slice-of-thai.com Journal 2/15/2003-2/26/2003: Chiang Khong and Nan Province

This is an entry from my travel journals about Thailand and Laos.

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15-16 Feb 2003

Whew, back in Thailand. Specifically in the border town of Chiang Khong, across from Huai Xai in Lao. Suddenly I can read a lot more of the signs, and there are people selling smoothies and food other than just noodle soup and Larb! I catch myself several times worrying about when the power will go off.

Leaving Thai immigration on the evening of the 14th I have the unusual luxury of not being in a hurry, compared to the others scurrying off to catch the last bus to Chiang Mai, Chiang Rai, etc. As I walk up the pier road I am touted by four different people from four different business for the disgusting guesthouses located right there. I have rarely seen a case where the guesthouse near the transportation is any good. I casually ignore them and walk 1km down the road to the Bamboo Riverside guesthouse recommended by a lady in Pakbeng, Lao.

Chiang Khong, like Pakbeng and other towns, is primarily a place where people arrive in the evening and leave on their transport the next morning, but I found it so relaxing (and civilized, after a month in Lao) that I stayed here for 3 nights.

Although Chiang Khong is just a small paved town along the Mekong with some dust and big buildings, the Thai owners of the Bamboo Riverside have created a little tree-full oasis along the shore. Most rooms are just triangle-shaped bamboo huts with a mattress, skeeter net, and fan. Some rooms, like the one I splurged for, are bamboo and wood and, unlike 99% of the bamboo/wood rooms you'll find in Thailand, actually _are_ built well enough to justify the fact that there is no skeeter net over the bed. In another earth-shattering innovation, they laid out their little in-room bathrooms such that the shower head, which just sprays on the bathroom floor as everwhere else in Thailand, does not spray directly on the toilet. It's like I was in heaven!

The place is just a mecca for chilling, with hammocks strung everywhere. There's a big deck overlooking the river with reclining lawn chairs. It's made out of concrete with inlaid curved pieces of mirror, and is covered with a curtain of cool curving vines which hang over it from tall trees above.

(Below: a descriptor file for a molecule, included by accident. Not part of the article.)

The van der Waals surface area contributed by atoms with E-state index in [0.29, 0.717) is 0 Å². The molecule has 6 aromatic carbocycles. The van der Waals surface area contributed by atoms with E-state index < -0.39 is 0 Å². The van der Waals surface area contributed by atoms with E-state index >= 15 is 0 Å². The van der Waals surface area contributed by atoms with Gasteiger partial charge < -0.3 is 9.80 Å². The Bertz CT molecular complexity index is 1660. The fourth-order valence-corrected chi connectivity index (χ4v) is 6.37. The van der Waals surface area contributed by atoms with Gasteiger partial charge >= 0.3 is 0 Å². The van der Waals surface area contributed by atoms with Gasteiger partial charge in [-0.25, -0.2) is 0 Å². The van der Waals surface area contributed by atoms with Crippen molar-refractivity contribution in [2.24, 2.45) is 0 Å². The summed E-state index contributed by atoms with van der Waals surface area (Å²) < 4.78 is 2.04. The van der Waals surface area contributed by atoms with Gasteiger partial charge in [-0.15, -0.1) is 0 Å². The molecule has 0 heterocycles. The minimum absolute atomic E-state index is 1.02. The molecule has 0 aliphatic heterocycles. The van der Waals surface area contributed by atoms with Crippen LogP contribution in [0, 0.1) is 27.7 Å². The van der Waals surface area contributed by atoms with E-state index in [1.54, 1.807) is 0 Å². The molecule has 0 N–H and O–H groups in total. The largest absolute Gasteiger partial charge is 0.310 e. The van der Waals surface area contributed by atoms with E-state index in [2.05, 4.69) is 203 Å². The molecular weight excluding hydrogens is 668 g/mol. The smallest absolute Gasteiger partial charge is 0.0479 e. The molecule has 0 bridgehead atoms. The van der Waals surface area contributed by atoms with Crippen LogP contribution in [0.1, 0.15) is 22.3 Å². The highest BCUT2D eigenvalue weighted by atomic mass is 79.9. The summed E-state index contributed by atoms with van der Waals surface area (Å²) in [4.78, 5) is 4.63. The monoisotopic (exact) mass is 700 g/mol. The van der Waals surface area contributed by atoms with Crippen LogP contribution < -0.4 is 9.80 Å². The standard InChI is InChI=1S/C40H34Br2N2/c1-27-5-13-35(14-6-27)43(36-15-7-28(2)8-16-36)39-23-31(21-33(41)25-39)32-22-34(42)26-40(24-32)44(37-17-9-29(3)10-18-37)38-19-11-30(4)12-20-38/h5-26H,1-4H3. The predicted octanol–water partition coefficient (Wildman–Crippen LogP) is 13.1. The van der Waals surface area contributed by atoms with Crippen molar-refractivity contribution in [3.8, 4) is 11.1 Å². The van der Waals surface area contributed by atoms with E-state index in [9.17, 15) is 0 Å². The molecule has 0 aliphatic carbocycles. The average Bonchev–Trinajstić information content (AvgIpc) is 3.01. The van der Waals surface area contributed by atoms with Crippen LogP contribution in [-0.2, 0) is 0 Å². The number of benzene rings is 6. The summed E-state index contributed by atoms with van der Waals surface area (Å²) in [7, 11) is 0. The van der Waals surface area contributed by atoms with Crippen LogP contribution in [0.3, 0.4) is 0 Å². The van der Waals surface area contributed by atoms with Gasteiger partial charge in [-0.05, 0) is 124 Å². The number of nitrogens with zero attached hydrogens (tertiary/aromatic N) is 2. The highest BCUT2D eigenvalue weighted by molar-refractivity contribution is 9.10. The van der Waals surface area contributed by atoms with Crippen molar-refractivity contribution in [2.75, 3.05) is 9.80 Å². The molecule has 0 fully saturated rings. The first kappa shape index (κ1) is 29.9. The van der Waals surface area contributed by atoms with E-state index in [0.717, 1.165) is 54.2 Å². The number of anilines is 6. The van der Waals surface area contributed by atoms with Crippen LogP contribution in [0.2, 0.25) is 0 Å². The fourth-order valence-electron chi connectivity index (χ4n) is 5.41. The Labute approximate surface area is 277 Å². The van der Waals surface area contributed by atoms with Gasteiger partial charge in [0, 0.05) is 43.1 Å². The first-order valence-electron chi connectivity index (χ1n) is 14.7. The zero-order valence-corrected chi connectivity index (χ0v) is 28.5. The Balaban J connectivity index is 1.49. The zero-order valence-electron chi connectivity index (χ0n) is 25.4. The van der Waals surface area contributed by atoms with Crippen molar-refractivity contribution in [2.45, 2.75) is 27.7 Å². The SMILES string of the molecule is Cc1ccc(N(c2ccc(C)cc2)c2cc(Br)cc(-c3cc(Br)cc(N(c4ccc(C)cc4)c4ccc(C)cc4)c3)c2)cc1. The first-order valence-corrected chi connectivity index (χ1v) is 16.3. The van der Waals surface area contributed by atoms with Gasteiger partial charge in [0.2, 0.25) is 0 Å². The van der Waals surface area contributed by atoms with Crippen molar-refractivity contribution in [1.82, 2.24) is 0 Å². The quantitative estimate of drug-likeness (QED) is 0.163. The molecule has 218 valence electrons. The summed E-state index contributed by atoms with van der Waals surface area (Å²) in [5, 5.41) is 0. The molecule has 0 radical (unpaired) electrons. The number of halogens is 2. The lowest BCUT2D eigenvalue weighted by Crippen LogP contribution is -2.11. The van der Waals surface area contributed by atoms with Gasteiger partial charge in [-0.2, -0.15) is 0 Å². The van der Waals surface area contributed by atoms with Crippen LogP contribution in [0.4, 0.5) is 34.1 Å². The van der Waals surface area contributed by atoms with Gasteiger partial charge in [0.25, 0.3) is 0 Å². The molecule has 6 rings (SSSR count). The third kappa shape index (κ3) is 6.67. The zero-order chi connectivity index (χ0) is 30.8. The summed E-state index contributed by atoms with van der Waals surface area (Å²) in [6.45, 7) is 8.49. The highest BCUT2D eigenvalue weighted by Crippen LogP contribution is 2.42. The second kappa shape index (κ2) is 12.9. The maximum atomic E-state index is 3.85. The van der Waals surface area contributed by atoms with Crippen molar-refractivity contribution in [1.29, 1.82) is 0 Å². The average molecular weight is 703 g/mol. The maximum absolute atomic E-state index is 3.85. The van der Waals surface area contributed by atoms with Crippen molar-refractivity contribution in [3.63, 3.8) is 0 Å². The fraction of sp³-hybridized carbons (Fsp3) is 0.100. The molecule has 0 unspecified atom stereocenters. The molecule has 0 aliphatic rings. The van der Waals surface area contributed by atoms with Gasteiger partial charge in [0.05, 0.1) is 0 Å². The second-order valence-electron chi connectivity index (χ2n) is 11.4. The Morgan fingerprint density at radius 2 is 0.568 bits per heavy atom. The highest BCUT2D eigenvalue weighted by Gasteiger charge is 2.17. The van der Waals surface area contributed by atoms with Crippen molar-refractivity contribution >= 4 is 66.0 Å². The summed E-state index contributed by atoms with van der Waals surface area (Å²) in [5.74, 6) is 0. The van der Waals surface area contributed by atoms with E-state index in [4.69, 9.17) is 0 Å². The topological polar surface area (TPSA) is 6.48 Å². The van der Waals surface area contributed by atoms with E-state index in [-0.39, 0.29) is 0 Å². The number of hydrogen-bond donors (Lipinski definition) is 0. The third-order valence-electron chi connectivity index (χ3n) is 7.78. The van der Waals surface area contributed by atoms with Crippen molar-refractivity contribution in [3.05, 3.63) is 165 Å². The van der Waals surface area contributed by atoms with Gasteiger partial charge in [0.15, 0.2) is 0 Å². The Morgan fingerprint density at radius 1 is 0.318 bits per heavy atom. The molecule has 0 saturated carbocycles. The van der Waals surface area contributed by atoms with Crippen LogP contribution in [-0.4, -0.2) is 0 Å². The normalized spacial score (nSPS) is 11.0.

Even more significantly, as a testament to the good taste of the proprietors, there is no TV, VCR, VCD, DVD, or radio anywhere in the establishment.

There is an all-wooden deck with tables where they have their restaurant, which serves good Thai food but oddly also serves Mexican food. "Best Quesadillas This Side of the Border," the sign reads. The lady of the house apparently learned to make the mexican foods from a guest and imports cheddar from Bangkok. She also bakes delicious whole wheat bread herself every morning, and it is gone by noon.

The man of the house is this eccentric hippie-ish Thai who plays jazz, blues, and Thai folk guitar, and likes to make proclamations in his very good English to all the diners present. Each night when the kitchen closes and it is time for last orders, he holds up the kitchen hours sign and makes some joke about how he wants to see his wife in bed, or stay healthy, etc. He really reminded me of Tommy from the Happy Trails guesthouse in Pak Chong in northeast Thailand, except that this guy seems to have his act together quite a bit better.

Their 20-something daughter, who married a German man and normally lives in Germany where she finds it very boring, was visiting her folks and from the guests' perspective was just another staff member. Moody and indifferent with the guests, she came off to most of the overnight patrons as a spoiled brat. She was a lot more friendly to guests who stayed longer but definitely still had an uncharacteristic chip on her shoulder.

On the 15th I made the first draft of my scam sign and handed some out to tourists on the street. The tourists were always initially skeptical that I was selling them something or trying to convert them to the Church of Appliantology or something, but then they always became extremely, extremely grateful when they found out what I was doing. I hope at least some of the copies made it to Chiang Mai and Chiang Rai.

One thing that makes Bamboo Riverside a good place is that the staff do not sell boat tickets or visas. However even at this place I had to edit out a reference to one of the scamming agencies, Ann Tours, their friend, in order to get them to hang my sign in their place! I just removed all the company names since they all do it (it was mentioned in the scam sign because Ann Tours is the agency mentioned in the Lonely Planet as being reputable, and somebody's got to counteract the Lonely Planet Dogma).

Oddly enough, I saw Alison, with whom I had traveled from Luang Prabang to Meuang Ngoi. It is surprisingly common to meet people again as you slosh around the rivers that flow around the tourist track.

When I first arrived and tried to ask about a room in Thai, I got a most odd response. The girl didn't quite know what to do and ran back to the other staff members. I assumed I must have really botched whatever I said. I later figured out this is because most of the staff consists of barely educated Lao aliens/refugees who speak very little Thai. The owner later told me the girl had run to her and said they need help because there is a "kon thai naa farang"—Thai person with a farang face. Hm. So then out came the owners' daughter and she wouldn't talk to me about the rooms in Thai either because she wanted to practice her English.